US Navy reaches ship hijacked by Somali pirates (Lead)April 9th, 2009 - 9:55 am ICT by IANS
Washington, April 9 (DPA) A US Navy vessel has arrived at a US-flagged cargo ship whose captain was being held captive by pirates off the coast of Somalia.
Crew members earlier retook control of the Maersk Alabama, which was hijacked off the coast of Somalia Wednesday, but the ship’s captain was still being held hostage.
The Navy destroyer USS Bainbridge has arrived to help the crew, a military official told CNN. Navy officials could not be immediately reached for comment.
Captain Richard Phillips was being held by the pirates on the ship’s 28-foot lifeboat and was alive, second mate Ken Quinn earlier told CNN.
Quinn confirmed that the crew was in control of the ship.
“We took one of the pirates hostage. We tied him up and kept him for 12 hours. We returned him, but they didn’t return our captain,” Quinn said.
“They’re (pirates) not aboard. We’re in control of the vessel. We can hear our captain - he’s got a ship radio.”
The ship with 20 US citizens on board was hijacked by Somali pirates early Wednesday morning, the first time a US crew has been taken hostage in the volatile waters.
Andrew Mwangura of the East African Seafarers’ Association said that the 17,000-ton vessel, the Maersk Alabama, was taken in the Indian Ocean, around 500 km off the Somali coast.
Four pirates apparently boarded the ship and at least one of them had been taken into custody by the crew, Defence Department officials said according to the American Forces Press Service.
The US State Department would not confirm that the ship was recaptured. Spokesman Robert Wood said there were still a number of “contradictory reports” coming out of the region.
The White House earlier said it was “closely monitoring” the situation. A spokesman for the US Navy’s Fifth Fleet stationed in Bahrain said a coalition force off the Somali coast was keeping watch on the vessel.
Somali pirates, who typically seek ransom, have stepped up their attacks on ships operating off the coast in recent weeks. The Danish-US ship is the sixth to be seized since Saturday.
The 32,000-ton British-owned Malaspina Castle, flying a Panama flag, was seized Monday along with its crew of 24 from Bulgaria, Russia, Ukraine and the Philippines.
Taiwanese fishing vessel MV Win Far was taken on the same day near the Seychelles. Its crew of 30 is from Taiwan, China, Indonesia and the Philippines.
A French yacht, a Yemeni tugboat and a German container ship were also seized over the weekend.
The pirates do not harm their crew, instead holding out for multi-million dollar ransoms.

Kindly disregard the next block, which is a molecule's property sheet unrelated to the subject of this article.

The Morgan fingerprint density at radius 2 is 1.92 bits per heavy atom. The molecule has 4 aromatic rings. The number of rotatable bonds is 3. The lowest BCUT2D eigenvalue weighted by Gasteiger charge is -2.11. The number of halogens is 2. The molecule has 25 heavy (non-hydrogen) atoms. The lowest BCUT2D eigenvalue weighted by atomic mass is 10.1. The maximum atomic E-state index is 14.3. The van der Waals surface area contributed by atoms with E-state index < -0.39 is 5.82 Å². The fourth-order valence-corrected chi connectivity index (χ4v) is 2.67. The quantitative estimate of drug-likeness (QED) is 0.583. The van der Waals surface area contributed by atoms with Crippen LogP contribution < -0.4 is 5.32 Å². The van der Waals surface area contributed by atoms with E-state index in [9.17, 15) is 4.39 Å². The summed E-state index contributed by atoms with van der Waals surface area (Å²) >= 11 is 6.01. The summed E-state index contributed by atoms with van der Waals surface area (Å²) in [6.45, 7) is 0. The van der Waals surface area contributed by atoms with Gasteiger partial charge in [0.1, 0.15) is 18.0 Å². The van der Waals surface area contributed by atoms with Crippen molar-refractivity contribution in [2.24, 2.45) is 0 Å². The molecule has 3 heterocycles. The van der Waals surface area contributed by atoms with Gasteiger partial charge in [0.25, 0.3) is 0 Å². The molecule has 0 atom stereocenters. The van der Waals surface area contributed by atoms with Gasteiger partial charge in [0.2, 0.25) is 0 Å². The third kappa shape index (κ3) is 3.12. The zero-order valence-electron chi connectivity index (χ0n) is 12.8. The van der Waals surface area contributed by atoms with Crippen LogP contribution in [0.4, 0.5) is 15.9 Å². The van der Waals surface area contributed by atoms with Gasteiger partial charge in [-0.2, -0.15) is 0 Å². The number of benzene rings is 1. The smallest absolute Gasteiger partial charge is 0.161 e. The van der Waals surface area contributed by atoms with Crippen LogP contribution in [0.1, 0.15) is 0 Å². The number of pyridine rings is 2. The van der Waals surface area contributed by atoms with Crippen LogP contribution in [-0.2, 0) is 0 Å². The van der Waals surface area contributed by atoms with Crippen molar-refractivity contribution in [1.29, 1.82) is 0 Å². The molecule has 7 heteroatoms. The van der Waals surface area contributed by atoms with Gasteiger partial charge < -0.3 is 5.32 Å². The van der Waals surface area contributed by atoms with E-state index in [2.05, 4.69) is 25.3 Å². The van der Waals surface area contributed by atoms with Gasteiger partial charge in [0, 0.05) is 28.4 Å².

Pirate gangs in 2008 seized dozens of ships and earned tens of millions of dollars, prompting the international community to send in a fleet of warships.
Around 15 warships from the European Union, a coalition task force and individual countries such as Russia, India and China patrol an area of about 2.85 million sq km.
- Somali pirates release Bulgarian-flagged chemical product tanker after four months - Sep 09, 2010
- U.S. Marines retake hijacked German-owned vessel off the coast of Somalia - Sep 09, 2010
- Indian Navy warship deployed near Somali coast to free sailors - Apr 19, 2011
- Danish warship frees Pakistani, Iranian hostages - Jan 09, 2012
- Hostage crisis: Navy rushes warship to Somali coast - Apr 18, 2011
- Ship owners ask Somali pirates to release seven Indians (Lead) - Apr 17, 2011
- US crew retakes ship from Somali pirates: report (Lead) - Apr 09, 2009
- Danish warship rescues 12 hostages from Somali pirates - Apr 13, 2012
- Another piracy attempt foiled, 16 pirates held - Mar 27, 2011
- Somali pirates negotiate with US Navy over hostage - Apr 10, 2009
- Hostages rescued from Somali pirates say they were threatened, tortured - Mar 16, 2011
- Somali pirates hijack German-owned ship with crew of 12 - Jan 26, 2011
- Somali pirates free 8 Indian crew, 7 still held hostage (Lead) - Apr 16, 2011
- Danish ship taken hostage by Somali pirates - Mar 01, 2011
- Hijacked Indian vessels traced in Seychelles - Mar 30, 2010
Tags: american forces press service, being held hostage, captain richard, cnn, coalition force, contradictory reports, defence department, destroyer uss, fifth fleet, ken quinn, navy destroyer, navy officials, navy vessel, pirates off the coast of somalia, richard phillips, second mate, somali coast, somali pirates, us state department, uss bainbridge